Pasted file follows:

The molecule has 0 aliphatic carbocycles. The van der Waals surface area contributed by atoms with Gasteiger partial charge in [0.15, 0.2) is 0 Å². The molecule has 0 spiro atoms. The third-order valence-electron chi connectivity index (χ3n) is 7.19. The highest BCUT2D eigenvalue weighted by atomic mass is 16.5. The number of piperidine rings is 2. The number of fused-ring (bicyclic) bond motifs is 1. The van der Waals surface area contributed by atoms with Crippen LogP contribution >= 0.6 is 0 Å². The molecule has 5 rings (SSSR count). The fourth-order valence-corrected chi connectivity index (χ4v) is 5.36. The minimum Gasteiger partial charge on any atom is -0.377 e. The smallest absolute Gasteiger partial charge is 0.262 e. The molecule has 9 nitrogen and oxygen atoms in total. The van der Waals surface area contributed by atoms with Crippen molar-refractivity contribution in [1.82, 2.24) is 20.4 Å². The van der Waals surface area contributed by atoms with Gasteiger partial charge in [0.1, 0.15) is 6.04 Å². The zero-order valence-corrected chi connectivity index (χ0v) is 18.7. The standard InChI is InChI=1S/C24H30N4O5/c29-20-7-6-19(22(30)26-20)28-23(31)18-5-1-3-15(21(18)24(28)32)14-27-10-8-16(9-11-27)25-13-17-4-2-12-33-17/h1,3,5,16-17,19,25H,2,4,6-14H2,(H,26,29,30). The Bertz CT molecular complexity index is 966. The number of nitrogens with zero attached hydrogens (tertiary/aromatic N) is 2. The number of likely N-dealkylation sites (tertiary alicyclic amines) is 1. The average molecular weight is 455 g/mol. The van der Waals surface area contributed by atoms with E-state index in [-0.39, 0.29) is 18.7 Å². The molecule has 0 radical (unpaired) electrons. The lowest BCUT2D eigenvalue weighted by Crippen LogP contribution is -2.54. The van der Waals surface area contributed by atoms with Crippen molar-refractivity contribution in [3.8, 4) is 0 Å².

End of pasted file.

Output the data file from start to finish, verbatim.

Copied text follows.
The molecule has 0 aliphatic carbocycles. The van der Waals surface area contributed by atoms with Gasteiger partial charge in [0.15, 0.2) is 0 Å². The molecule has 0 spiro atoms. The third-order valence-electron chi connectivity index (χ3n) is 7.19. The highest BCUT2D eigenvalue weighted by atomic mass is 16.5. The number of piperidine rings is 2. The number of fused-ring (bicyclic) bond motifs is 1. The van der Waals surface area contributed by atoms with Crippen LogP contribution >= 0.6 is 0 Å². The molecule has 5 rings (SSSR count). The fourth-order valence-corrected chi connectivity index (χ4v) is 5.36. The minimum Gasteiger partial charge on any atom is -0.377 e. The smallest absolute Gasteiger partial charge is 0.262 e. The molecule has 9 nitrogen and oxygen atoms in total. The van der Waals surface area contributed by atoms with Crippen molar-refractivity contribution in [1.82, 2.24) is 20.4 Å². The van der Waals surface area contributed by atoms with Gasteiger partial charge in [0.1, 0.15) is 6.04 Å². The zero-order valence-corrected chi connectivity index (χ0v) is 18.7. The standard InChI is InChI=1S/C24H30N4O5/c29-20-7-6-19(22(30)26-20)28-23(31)18-5-1-3-15(21(18)24(28)32)14-27-10-8-16(9-11-27)25-13-17-4-2-12-33-17/h1,3,5,16-17,19,25H,2,4,6-14H2,(H,26,29,30). The Bertz CT molecular complexity index is 966. The number of nitrogens with zero attached hydrogens (tertiary/aromatic N) is 2. The number of likely N-dealkylation sites (tertiary alicyclic amines) is 1. The average molecular weight is 455 g/mol. The van der Waals surface area contributed by atoms with E-state index in [-0.39, 0.29) is 18.7 Å². The molecule has 0 radical (unpaired) electrons. The lowest BCUT2D eigenvalue weighted by Crippen LogP contribution is -2.54. The van der Waals surface area contributed by atoms with Crippen molar-refractivity contribution in [3.8, 4) is 0 Å².